SAN JOSE -- Chinese silicon foundry startup Semiconductor Manufacturing International Corp. (SMIC) here today (Sept. 30, 2003) outlined its bold 300-mm fab strategy, saying it plans to build three large-scale production facilities at the 110- and 90-nm nodes in Beijing, according to the top executive at the company.
SMIC's 300-mm plans are somewhat identical to the company's 8-inch (200-mm) fab strategy at its headquarters in Shanghai, said Richard Chang, president and chief executive of the company. In Shanghai, SMIC currently has two 8-inch front-end fabs, as well as a separate 8-inch copper/aluminum metalization facility, Chang said.
The company will emulate this fab strategy, but instead, the foundry provider will deploy 300-mm manufacturing technology and tools within its new Fab 4, 5, and 6 facilities in Beijing, he said.
The Fab 4 and 5 plants are front-end fabs for wafer processing, while Fab 6 facility is the backend metalization facility, he said. The Fab 4 plant will process 300-mm wafers at 0.11-micron technology, while the company dropped hints that the Fab 5 facility is possibly geared for the 90-nm node in the 2004 or so time frame.
"We are building the shells simultaneously," Chang said. "We're almost done with Fab 4 and 6," he said in an interview with Silicon Strategies after a presentation at the International Symposium on Semiconductor Manufacturing (ISSM) in San Jose.
SMIC is ramping up the 300-mm plants in an orderly fashion. The company's Fab 4 plant--which has been in the planning stages for months--will move into pilot production by the end of this year, with volume production slated in the second quarter of 2004, Chang said.
It is looking to process 2,000 wafers per month in the pilot-production stage, with plans to ramp up to 10,000 wafers per month by the end of 2004, according to the SMIC executive.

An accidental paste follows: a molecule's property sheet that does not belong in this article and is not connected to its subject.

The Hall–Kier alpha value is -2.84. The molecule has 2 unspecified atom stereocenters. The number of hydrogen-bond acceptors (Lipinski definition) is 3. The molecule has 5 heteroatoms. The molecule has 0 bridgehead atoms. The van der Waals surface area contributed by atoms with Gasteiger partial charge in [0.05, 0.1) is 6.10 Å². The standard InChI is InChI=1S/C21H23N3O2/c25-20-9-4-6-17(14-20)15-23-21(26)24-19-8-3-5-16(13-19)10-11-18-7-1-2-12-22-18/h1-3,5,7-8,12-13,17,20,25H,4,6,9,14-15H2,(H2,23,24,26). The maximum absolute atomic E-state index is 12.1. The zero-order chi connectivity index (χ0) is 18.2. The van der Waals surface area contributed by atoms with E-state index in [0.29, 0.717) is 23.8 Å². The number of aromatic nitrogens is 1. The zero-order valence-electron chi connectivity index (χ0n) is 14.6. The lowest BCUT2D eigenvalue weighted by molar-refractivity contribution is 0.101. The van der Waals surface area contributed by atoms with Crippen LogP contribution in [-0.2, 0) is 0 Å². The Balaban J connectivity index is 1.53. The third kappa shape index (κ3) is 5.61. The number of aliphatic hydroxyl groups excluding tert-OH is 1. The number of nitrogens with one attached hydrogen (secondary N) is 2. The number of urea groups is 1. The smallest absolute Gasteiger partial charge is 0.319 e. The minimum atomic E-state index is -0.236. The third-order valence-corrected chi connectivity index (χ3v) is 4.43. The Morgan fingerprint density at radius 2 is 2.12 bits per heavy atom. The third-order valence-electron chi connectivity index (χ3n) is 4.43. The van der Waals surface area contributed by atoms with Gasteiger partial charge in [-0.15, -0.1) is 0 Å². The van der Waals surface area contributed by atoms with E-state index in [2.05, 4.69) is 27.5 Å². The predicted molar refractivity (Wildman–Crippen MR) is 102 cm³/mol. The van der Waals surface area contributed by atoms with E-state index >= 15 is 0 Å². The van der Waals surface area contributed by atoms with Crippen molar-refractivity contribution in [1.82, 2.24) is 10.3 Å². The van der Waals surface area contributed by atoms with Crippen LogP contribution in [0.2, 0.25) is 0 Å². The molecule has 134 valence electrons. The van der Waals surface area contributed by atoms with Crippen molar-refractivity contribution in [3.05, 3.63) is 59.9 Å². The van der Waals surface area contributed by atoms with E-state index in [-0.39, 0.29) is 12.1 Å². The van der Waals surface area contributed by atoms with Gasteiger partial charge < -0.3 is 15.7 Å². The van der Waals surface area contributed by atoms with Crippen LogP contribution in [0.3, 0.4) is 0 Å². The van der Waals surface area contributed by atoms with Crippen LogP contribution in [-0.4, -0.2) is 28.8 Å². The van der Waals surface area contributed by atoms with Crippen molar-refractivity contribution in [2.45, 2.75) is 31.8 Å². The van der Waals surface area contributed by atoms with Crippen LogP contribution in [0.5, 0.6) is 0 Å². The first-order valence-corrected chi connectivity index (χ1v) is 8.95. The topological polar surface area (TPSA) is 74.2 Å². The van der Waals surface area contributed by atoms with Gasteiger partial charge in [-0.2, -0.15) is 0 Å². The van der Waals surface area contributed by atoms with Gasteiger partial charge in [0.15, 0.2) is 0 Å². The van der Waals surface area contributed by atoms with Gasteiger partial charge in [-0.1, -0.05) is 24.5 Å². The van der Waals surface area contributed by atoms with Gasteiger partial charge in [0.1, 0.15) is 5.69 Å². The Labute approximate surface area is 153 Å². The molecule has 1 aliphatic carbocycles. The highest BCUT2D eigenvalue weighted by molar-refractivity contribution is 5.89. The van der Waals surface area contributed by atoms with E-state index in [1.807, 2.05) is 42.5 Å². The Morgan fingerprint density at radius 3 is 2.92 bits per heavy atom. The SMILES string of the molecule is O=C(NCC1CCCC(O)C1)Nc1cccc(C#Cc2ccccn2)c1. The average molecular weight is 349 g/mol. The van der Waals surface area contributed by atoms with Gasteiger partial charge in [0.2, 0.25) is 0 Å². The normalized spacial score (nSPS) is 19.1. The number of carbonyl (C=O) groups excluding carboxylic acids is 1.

The Fab 4 plant will process 300-mm wafers, based on 0.11-micron technology. SMIC obtained the technology from Germany's Infineon Technologies AG, as part of a previously-announced agreement between the two chip makers.
Initially, the plant will manufacturer DRAMs, reportedly those from its technology partner in Infineon. Over time, SMIC will shift the production of the fab towards more logic-oriented chip products.
The SMIC executive dropped hints that the company plans to ramp up the so-called Fab 5 front-end plant early next year, but he noted that the production schedule depends upon market conditions. During the presentation, he hinted that the fab could be a 90-nm plant, but he did not elaborate.
Chang declined to comment on the company's overall capital spending plans in 2003. However, the company is expected to order $1 billion worth of 300-mm tools for its new fab in Beijing alone, according to a recent report from Susquehanna International Group LLP (see August 27 story).
To fund these costly projects, SMIC announced it has raised $630 million in funding through the issuance of Series C preference shares (see September 14 story).